A Record Number Of Americans Are Taking Vacations: Why That Is Bad News For The Market

Having identified virtually every single asset bubble of the current cycle (as well as a few extra), SocGen's cranky strategist Albert Edwards has found yet another place where there is irrational exuberance: vacations, and ever the optimist, Edwards has a message for Americans: enjoy it while you can, because it won't last.  In a note titled "Who needs wage inflation when even vacations have become a bubble" , the SocGen strategist observes that "more Americans plan to take a holiday in the next six months than ever before (see chart below)" and complains that there is "no wonder it was so difficult to book hotels in Yosemite National Park and Lake Tahoe next May!"

The problem with this latest bubble is that while a record number of Americans are taking vacations, far fewer can actually afford it when one strips away the fleeting asset bubbles created by central banks. As a result, record vacations have become only the latest indicator of consumers' confidence in rising wage growth, which however has yet to materialize. "I know US consumer confidence has been booming on the back of a surging equity market, but cheap money has also prompted the consumer to book holidays galore."

Which means that once the punch bowl is taken away, so will the downtime: "When the bubble bursts, households will be mighty pissed that it?s not just their wealth that evaporates in front of their eyes but their ability to vacation like never before."

There is a paradoxical flipside: if indeed consumer confidence in rising wages is warranted, explaining the record vacation plans, this could be the worst possible news for the Fed. As BofA's Barnaby Martin warned earlier today when looking at the credit bubble, should higher-than-expected inflation emerge, "this would be the big negative for credit markets down the line." It would also be negative for all other risk assets, as the Fed is forced to accelerate its tightening cycle, in the process bursting all asset bubbles that record low rates have blown over the past decade.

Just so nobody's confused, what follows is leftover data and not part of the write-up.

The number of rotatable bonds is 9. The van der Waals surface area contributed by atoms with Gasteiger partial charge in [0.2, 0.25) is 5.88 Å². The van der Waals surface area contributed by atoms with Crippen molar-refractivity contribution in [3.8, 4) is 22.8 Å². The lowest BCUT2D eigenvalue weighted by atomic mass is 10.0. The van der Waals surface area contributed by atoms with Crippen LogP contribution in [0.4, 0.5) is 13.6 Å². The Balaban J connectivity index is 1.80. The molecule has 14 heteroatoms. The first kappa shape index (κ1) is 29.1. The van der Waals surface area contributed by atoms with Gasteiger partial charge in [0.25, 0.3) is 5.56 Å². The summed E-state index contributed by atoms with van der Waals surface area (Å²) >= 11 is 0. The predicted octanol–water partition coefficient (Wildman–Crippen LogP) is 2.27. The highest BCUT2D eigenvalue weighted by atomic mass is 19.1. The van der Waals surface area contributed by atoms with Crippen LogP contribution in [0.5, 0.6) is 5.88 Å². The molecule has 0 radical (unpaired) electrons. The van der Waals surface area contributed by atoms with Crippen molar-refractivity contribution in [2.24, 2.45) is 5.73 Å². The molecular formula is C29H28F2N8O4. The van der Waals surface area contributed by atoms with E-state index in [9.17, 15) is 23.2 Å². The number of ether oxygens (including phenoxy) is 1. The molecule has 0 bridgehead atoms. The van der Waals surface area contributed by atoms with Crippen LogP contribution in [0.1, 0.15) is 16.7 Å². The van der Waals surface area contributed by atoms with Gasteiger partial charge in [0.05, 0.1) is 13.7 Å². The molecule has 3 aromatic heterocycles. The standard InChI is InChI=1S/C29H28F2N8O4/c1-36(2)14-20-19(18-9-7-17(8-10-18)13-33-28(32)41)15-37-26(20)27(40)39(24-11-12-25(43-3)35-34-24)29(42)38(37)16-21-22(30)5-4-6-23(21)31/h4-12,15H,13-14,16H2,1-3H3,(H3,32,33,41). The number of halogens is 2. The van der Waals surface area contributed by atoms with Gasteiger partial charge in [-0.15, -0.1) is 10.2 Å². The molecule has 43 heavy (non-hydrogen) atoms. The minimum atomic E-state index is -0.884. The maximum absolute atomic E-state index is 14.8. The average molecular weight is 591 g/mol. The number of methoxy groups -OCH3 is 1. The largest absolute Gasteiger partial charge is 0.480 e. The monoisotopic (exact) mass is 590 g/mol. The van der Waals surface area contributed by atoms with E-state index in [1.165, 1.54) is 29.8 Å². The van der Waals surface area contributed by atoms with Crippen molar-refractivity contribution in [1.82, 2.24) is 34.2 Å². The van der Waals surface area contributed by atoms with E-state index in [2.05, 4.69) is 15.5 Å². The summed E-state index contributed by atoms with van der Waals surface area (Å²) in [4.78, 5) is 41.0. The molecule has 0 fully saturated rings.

Is there reason to assume that wage inflation is - finally - just around the corner? Not if only looks at the unemployment rate (and its first derivative, the Phillips curve), which is only low because a record number of Americans are now outside the labor force.  As Edwards writes, "there are many persuasive explanations for why wage inflation is failing to accelerate that do not hinge on the diminution of union power. In the US for example you would  undoubtedly have seen charts such as the one below. It shows that although the unemployment rate is very low (shown here as a high employment rate), the sharp fall in the participation ratio means that employment as a share of the working age population has not risen anywhere near the previous cyclical peaks that might induce accelerating wage inflation"